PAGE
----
“We rarely get puppies, but when we do they’re always in bad shape,” Strader said. “When we got a call earlier in the week about the beagle puppies, there were 30 of them. Over half of them died before we got there to pick them up. Most of them were only 5 to 6 weeks old.”
In most states, large-scale breeding operations can legally keep hundreds of dogs in cages for their entire lives for the sake of selling puppies, as long as the animals have basic food, water and shelter. This makes mill rescues a “tough balance,” Strader said, as rescue organizations can’t technically try to shut down or raid a mill that is considered legal under USDA standards, even when the dogs’ welfare is compromised.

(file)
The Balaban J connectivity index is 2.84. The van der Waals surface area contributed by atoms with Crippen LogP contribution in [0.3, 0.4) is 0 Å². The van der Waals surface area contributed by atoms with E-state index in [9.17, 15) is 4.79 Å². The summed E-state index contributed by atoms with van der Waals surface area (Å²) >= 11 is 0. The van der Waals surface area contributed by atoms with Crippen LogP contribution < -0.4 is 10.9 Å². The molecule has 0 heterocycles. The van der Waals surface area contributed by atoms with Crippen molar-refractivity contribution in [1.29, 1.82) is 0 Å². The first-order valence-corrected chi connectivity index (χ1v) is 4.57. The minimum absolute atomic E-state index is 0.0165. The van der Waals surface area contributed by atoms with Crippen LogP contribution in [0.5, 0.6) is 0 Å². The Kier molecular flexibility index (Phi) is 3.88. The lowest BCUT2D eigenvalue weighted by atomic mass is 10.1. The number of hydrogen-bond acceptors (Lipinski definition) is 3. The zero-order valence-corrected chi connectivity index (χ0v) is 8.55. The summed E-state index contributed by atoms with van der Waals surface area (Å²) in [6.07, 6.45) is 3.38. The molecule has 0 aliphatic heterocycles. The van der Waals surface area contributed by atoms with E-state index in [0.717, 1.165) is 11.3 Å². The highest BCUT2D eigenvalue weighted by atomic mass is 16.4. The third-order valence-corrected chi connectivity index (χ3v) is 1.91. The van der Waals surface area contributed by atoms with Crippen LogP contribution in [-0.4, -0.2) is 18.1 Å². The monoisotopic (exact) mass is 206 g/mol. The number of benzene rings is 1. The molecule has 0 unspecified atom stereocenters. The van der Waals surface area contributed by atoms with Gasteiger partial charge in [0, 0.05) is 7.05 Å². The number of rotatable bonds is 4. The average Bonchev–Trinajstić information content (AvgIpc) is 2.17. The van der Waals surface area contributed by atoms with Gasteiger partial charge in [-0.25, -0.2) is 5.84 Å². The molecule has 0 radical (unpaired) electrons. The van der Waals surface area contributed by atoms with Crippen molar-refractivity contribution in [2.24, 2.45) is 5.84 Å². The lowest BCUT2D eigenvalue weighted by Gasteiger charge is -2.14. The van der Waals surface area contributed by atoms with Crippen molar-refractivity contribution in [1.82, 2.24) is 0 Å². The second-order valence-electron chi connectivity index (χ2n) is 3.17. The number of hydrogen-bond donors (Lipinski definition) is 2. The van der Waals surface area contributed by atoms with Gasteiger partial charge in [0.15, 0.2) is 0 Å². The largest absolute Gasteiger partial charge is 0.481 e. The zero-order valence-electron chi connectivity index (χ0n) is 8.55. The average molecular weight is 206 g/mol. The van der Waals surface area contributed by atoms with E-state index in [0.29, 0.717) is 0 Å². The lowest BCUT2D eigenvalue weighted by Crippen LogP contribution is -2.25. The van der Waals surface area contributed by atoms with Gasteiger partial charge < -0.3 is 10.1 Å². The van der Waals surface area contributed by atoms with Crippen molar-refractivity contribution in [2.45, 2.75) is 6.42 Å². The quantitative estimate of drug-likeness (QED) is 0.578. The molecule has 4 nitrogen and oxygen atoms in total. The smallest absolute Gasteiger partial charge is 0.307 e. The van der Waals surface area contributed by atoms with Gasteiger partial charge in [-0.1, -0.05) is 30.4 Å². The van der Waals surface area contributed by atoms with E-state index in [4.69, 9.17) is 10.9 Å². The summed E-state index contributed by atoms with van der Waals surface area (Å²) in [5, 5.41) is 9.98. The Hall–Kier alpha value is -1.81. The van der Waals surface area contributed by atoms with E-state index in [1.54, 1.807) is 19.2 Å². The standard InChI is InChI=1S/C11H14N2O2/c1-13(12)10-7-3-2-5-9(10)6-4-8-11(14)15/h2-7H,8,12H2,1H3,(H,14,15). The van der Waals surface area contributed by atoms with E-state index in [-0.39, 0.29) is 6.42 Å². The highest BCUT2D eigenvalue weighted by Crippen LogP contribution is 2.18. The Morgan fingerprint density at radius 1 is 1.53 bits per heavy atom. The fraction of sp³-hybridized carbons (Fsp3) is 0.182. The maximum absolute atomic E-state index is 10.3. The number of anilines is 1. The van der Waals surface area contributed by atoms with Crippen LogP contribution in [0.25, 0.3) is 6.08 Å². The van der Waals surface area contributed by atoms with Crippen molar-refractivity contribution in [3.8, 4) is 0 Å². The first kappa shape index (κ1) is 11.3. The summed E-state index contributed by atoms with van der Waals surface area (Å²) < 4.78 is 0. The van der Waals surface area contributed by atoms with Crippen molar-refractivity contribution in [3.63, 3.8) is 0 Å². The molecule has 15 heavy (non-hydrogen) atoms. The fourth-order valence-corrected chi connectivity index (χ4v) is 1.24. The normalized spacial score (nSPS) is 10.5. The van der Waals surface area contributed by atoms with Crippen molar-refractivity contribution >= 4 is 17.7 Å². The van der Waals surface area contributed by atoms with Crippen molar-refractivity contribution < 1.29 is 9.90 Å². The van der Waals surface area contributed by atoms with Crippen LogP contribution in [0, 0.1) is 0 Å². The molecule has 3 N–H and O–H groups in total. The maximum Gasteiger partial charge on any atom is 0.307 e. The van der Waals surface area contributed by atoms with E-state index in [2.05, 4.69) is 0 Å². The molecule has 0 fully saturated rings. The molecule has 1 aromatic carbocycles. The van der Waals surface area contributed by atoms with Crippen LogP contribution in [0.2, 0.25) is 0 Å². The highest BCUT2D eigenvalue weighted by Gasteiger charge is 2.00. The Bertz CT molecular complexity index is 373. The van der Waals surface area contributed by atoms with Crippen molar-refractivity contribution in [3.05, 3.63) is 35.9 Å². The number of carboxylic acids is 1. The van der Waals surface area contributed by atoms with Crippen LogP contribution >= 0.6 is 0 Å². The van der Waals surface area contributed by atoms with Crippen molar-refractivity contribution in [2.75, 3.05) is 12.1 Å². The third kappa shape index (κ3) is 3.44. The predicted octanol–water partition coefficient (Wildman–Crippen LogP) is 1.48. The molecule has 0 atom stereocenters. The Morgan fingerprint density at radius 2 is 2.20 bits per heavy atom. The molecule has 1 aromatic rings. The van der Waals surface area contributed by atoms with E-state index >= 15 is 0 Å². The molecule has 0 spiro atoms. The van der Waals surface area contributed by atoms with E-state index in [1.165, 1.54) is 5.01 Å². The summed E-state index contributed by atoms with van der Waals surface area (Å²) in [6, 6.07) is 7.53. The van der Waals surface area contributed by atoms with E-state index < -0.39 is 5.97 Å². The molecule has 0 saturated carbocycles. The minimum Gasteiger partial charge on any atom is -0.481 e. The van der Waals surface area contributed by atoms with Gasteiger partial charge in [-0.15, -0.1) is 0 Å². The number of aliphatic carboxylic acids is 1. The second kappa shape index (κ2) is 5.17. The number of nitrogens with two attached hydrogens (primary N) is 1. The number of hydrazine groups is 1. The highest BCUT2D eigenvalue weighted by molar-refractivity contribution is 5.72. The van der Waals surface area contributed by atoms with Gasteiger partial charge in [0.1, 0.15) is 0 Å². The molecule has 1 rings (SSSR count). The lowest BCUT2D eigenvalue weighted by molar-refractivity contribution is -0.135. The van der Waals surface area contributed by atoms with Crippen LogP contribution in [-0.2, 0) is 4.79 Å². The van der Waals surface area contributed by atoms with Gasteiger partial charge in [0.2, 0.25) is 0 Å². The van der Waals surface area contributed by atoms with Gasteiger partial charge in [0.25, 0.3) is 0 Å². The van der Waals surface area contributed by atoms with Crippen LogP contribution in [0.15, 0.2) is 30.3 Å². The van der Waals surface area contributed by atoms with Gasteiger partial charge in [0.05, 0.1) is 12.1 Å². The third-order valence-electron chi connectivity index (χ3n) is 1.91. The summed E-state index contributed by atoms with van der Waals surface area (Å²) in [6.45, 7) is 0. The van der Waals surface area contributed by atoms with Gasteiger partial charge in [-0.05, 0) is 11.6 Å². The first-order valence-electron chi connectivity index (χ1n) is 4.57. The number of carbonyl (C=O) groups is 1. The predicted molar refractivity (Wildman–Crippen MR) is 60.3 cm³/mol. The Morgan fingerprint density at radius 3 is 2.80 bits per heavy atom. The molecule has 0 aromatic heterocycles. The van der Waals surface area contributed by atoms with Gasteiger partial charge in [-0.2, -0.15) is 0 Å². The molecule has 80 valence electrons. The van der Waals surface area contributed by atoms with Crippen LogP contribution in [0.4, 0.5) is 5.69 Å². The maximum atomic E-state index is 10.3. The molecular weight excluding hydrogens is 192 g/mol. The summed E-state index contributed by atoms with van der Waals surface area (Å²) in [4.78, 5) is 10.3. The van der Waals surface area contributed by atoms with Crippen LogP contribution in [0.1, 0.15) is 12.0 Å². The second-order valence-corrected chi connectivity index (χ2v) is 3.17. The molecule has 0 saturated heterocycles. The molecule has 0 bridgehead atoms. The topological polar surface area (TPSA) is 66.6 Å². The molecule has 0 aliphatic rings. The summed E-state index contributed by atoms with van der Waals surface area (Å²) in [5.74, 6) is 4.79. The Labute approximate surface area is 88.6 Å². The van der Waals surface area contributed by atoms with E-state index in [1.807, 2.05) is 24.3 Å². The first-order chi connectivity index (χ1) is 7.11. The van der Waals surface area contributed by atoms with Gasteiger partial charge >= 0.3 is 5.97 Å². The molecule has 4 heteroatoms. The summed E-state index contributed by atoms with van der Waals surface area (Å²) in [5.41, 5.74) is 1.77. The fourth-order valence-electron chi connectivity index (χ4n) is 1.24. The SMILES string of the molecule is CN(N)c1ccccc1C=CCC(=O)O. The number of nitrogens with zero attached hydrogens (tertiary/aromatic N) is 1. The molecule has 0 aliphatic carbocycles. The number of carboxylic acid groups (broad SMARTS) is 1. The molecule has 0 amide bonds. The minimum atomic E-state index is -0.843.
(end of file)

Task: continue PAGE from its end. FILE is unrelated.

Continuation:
And those are just operations that sell wholesale to pet shops — facilities that sell their dogs face-to-face to the public are not regulated under any federal humane care facility standards. However, the team can still report breeders in more serious cases.
“We have connections with close to 200 breeders now that have surrendered their dogs to us. We support change on every level, but we also want to save as many dogs as possible,” Strader said. “I will tell the stories of these dogs until the day I die.”